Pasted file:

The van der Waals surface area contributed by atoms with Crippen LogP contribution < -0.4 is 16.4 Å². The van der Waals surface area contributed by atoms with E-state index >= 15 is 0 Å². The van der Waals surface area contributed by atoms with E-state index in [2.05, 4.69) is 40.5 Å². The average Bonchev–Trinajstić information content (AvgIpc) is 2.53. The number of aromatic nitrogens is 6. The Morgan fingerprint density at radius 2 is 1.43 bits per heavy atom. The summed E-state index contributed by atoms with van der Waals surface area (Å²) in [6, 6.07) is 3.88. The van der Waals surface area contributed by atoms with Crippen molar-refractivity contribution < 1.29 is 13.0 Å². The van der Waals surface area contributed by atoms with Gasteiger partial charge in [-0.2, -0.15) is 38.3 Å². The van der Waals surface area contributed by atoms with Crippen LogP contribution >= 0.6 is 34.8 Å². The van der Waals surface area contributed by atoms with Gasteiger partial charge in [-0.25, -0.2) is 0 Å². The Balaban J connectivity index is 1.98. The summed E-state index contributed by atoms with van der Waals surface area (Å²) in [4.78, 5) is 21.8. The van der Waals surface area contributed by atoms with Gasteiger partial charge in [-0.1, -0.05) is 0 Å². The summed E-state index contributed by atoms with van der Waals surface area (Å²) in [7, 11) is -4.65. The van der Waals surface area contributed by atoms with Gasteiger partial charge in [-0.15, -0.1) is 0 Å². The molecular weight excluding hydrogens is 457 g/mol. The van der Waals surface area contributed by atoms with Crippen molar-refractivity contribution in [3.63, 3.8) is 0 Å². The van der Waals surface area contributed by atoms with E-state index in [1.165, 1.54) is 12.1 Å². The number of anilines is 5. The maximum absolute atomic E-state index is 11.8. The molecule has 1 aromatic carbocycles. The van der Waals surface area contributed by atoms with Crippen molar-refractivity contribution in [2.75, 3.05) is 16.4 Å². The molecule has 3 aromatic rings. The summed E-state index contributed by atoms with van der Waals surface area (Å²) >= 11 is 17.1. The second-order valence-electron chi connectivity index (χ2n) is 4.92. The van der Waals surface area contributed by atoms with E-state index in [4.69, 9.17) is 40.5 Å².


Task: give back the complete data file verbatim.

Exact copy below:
The van der Waals surface area contributed by atoms with Crippen LogP contribution < -0.4 is 16.4 Å². The van der Waals surface area contributed by atoms with E-state index >= 15 is 0 Å². The van der Waals surface area contributed by atoms with E-state index in [2.05, 4.69) is 40.5 Å². The average Bonchev–Trinajstić information content (AvgIpc) is 2.53. The number of aromatic nitrogens is 6. The Morgan fingerprint density at radius 2 is 1.43 bits per heavy atom. The summed E-state index contributed by atoms with van der Waals surface area (Å²) in [6, 6.07) is 3.88. The van der Waals surface area contributed by atoms with Crippen molar-refractivity contribution < 1.29 is 13.0 Å². The van der Waals surface area contributed by atoms with Gasteiger partial charge in [-0.2, -0.15) is 38.3 Å². The van der Waals surface area contributed by atoms with Crippen LogP contribution >= 0.6 is 34.8 Å². The van der Waals surface area contributed by atoms with Gasteiger partial charge in [-0.25, -0.2) is 0 Å². The Balaban J connectivity index is 1.98. The summed E-state index contributed by atoms with van der Waals surface area (Å²) in [4.78, 5) is 21.8. The van der Waals surface area contributed by atoms with Gasteiger partial charge in [-0.1, -0.05) is 0 Å². The summed E-state index contributed by atoms with van der Waals surface area (Å²) in [7, 11) is -4.65. The van der Waals surface area contributed by atoms with Gasteiger partial charge in [-0.15, -0.1) is 0 Å². The molecular weight excluding hydrogens is 457 g/mol. The van der Waals surface area contributed by atoms with Crippen molar-refractivity contribution in [3.63, 3.8) is 0 Å². The van der Waals surface area contributed by atoms with E-state index in [1.165, 1.54) is 12.1 Å². The number of anilines is 5. The maximum absolute atomic E-state index is 11.8. The molecule has 1 aromatic carbocycles. The van der Waals surface area contributed by atoms with Crippen molar-refractivity contribution in [2.75, 3.05) is 16.4 Å². The molecule has 3 aromatic rings. The summed E-state index contributed by atoms with van der Waals surface area (Å²) >= 11 is 17.1. The second-order valence-electron chi connectivity index (χ2n) is 4.92. The van der Waals surface area contributed by atoms with E-state index in [4.69, 9.17) is 40.5 Å².